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Robust early voting numbers making commissioners ‘proud’ of Carroll County

Early voting has reached its halfway mark, and Carroll County continues to turn out in large numbers for the 2020 general election.

Katherine Berry, elections director for the Carroll County Board of Elections, shared information that shows more than 17,000 Carroll countians had cast a ballot by Thursday afternoon. Fewer than 20,000 took part in early voting during the 2016 general election, previously the county’s top early voting total according to data from the Maryland State Board of Elections, so it looks as if Carroll will easily surpass that record.

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“Very proud to be a Carroll countian seeing how much voting is happening right now as early voting continues through this weekend,” said Carroll County Commissioner Ed Rothstein during an open session meeting with fellow commissioners Thursday morning.

According to Berry’s data, 4,293 voters cast ballots on Monday followed by 4,765 on Tuesday and 4,435 on Wednesday. More than 3,800 voters had braved steady rain and long lines on Day 4 of 8, according to an email sent by Berry at about 6 p.m. Thursday.

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“It’s excellent,” Berry said about this week’s attendance. “Early voting costs a lot of money to run. It takes a lot of time to coordinate, organize, facilitate, hire election judges. And so it is very rewarding to see so many people coming out and exercising their right to vote.”

Berry said she has been getting to the senior center early in the morning each day to help set up, and is greeted by voters already forming the line in the dark. People have been arriving as early as 5:30 every morning, Berry said.

“I’ve had some fantastic conversations with voters while waiting in line,” she said. “The voters have been very patient and just very wonderful, and grateful to everything that the election judges are doing. It has been a great week so far. We are looking forward to the rest of the voting period, for sure.”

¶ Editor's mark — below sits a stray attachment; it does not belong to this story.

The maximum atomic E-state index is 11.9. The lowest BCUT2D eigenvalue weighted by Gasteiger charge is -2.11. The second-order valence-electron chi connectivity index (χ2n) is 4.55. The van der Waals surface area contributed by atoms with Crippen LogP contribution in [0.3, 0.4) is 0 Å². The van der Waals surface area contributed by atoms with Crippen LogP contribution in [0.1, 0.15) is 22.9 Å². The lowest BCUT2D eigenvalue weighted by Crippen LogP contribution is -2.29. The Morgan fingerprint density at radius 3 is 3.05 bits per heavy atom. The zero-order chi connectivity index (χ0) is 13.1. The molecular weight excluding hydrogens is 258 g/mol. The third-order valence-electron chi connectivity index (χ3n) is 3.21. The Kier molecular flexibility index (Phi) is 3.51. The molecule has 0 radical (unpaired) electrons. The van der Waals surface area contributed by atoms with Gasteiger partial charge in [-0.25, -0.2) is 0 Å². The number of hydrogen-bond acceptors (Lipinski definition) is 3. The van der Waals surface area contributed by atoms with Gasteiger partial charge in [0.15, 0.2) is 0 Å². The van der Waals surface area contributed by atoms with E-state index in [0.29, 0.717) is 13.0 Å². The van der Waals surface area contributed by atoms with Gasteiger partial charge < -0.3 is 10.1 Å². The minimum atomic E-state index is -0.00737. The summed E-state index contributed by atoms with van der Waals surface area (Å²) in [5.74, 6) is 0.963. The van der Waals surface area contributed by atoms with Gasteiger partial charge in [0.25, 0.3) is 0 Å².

Berry said she thinks Carroll will surpass the 2016 early voting total as early as Friday.

In 2016, Carroll used only the Westminster Senior and Community Center for early voting purposes. This year there are two sites, the senior center and South Carroll Swim Club. Berry said a third early voting site is being planned for 2022, most likely in the northern part of the county.

The number of early voting centers is dictated by the number of registered active voters, Berry said. Carroll is at 127,051 registered active voters, according to board of elections data.

Berry said the county had to be at 125,000 active voters by August of 2019 to be granted an additional early voting center, as per Code of Maryland Regulations. Carroll didn’t meet that number at the time, but Berry said she put in a special request to the Maryland State Board of Elections in the winter about making an exception to get a third voting center, but the pandemic squashed any progress there. With the number where it is now, at the close of registration, Berry said Carroll is prepared for the additional site for 2022, she said.

On Election Day, Tuesday, Nov. 3, Carroll will be using 13 different sites across the county for in-person voting centers. Until then, early voting continues from 7 a.m. to 8 p.m. each day through Nov. 2.

Denise Riggin of Manchester and her daughter Juliana, 2, brave the rain as they wait in line to vote at the Westminster Senior and Community Center, one of two early voting locations open in Carroll County Thursday, October 29, 2020.
Denise Riggin of Manchester and her daughter Juliana, 2, brave the rain as they wait in line to vote at the Westminster Senior and Community Center, one of two early voting locations open in Carroll County Thursday, October 29, 2020. (Dylan Slagle/Carroll County Times)

Both sites have experienced long lines since early voting began Oct. 26, and the public has shared experiences on social media about everything from wait times to traffic and parking situations.

Berry dispelled some rumors via email Wednesday afternoon, saying people were talking about 4-hour wait times in Westminster. If the line is halfway down the entrance sidewalk, toward Stoner Avenue, Berry said the wait time should be approximately 80 minutes.

At South Carroll Swim Club, Berry said, a line that extends into the parking lot and down the main drive shouldn’t be longer than 60 minutes.

People have been using Facebook community pages all week to describe their experiences, and many were posting positive reviews Thursday of the entire process.

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“I am impressed with the way people are handling it,” County Commissioner Richard Weaver said during the open session meeting. “They are distancing, they are tolerating lines, they’re doing everything they should be doing.”

County Commissioner President Stephen Wantz said he has been in contact with Berry and the elections board throughout the week and hasn’t heard of anything keeping people from exercising their right to vote early.

“For the most part, it sounds as if they’re going off without a hitch,” Wantz said. “From what I understand it’s going really, really well. Proud that in Carroll County we haven’t had any incidents or ... knucklehead activities.”

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